Anyone getting sick and tired of all the tattling.... "He took my pencil!" "She touched my desk!!" "He looked at me!!!"I was certainly getting sick of it, so we started the compliment chain in our classroom.
Here's how it works:
First, we read the story A Bad Case of Tattle Tongue by Julia Cook. It is a cute story about a boy who gets "tattle tongue" from tattling soooo much (like many of my second grade friends). I love this book because it explains the difference between telling something important, and tattling. I like to stress three important points from the book: Is someone in danger? Does it have to do with you? Is it something you can solve with your words?
Then every morning, I put two pieces of tape on my wrist. (This is just because if I keep track on a piece of paper, I know I'll lose the paper in about 2.5 seconds).
On the tape, I simply keep track of tattles and compliments using a Sharpie. Tattles on one wrist and compliments on the other. If someone comes to me to tattle about something un-important, it counts as a tattle. When I see someone compliment someone else or go out of their way to help or do something nice, I count it as a compliment and I make a HUGE deal about it.
Our goal is to get more tattles than compliments by the end of the day. At the end of the day we count up all of our tattles and compliments and find the difference. If there are more compliments, we get to add that many links to our compliment chain that is hanging from the ceiling. Yay!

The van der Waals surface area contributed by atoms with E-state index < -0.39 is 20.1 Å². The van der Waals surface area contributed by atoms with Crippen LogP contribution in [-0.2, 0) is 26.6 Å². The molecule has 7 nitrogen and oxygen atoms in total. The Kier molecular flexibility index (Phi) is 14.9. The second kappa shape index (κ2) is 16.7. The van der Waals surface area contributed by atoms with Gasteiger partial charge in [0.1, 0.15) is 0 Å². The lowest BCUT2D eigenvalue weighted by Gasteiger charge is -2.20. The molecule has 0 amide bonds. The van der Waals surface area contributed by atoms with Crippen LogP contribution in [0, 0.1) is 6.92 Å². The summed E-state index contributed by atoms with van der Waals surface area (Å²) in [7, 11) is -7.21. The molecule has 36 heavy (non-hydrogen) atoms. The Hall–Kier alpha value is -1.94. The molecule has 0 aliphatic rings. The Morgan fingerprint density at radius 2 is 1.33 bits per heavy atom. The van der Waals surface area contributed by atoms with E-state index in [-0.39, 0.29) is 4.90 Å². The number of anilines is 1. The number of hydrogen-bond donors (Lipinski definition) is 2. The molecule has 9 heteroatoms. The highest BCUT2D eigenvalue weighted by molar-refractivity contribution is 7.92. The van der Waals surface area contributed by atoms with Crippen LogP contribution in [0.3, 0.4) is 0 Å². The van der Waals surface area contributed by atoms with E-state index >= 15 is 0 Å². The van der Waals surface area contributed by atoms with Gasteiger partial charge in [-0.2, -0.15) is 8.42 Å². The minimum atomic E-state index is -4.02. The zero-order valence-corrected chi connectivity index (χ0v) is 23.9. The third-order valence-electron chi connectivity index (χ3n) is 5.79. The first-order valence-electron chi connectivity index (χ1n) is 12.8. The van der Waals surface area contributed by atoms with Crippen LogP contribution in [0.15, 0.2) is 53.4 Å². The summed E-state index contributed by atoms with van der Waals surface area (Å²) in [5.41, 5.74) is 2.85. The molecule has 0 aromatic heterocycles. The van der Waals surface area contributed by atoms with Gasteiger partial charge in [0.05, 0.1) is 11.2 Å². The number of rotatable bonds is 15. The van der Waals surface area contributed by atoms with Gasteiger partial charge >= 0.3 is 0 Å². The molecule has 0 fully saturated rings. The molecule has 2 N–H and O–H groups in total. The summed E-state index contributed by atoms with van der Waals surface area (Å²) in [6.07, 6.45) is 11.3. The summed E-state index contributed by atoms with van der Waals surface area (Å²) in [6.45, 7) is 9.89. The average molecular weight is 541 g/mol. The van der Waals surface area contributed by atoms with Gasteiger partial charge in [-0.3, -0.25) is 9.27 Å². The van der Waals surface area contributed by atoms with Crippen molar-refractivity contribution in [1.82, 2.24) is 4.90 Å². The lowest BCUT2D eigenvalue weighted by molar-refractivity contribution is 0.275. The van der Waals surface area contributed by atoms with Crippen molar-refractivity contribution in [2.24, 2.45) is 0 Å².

However, if there are more tattles than compliments, we have to tear that many links off of our chain. :( So sad.
Once the chain touches the ground, we've earned a class treat. I usually let the kids decide on this treat when we start our chain, so they know exactly what we are working towards. Right now, we are working for a root beer float party. Fun!
The Compliment Chain was definitely a game changer for me and my classroom environment. Once I started doing the Compliment Chain, I found that my kiddos were really trying hard to work out their problems using their words rather than running directly to me to intervene. I also found that the kiddos would start thinking twice if their issue was really something that needed to take away from our learning time during the day, or if they could just move on. It is also so nice to see them really paying attention and making an effort to compliment their friends. Plus, I HATED dealing with all the negativity and tattling all. day. long. It's wearing. So this was a great solution to our tattle problem.
Oh- and a note on the compliments. I never count compliments that have to do with clothing or looks. (I wouldn't want anyones feeling hurt because they didn't/couldn't have something.) I also don't count compliments that are said just so I will hear them or add a point. I tell them I am more like a "Compliment Detective" and I look for compliments while they think I'm not paying attention. The comments also have to be specific- "I like how you used adjectives in your writing" vs. "Good job." I know, I know, lots of compliment rules but the kids get it, and they have to learn how to be kind to others (at least my students do :).
I hope you made it through Monday. Mondays are always the hardest for me!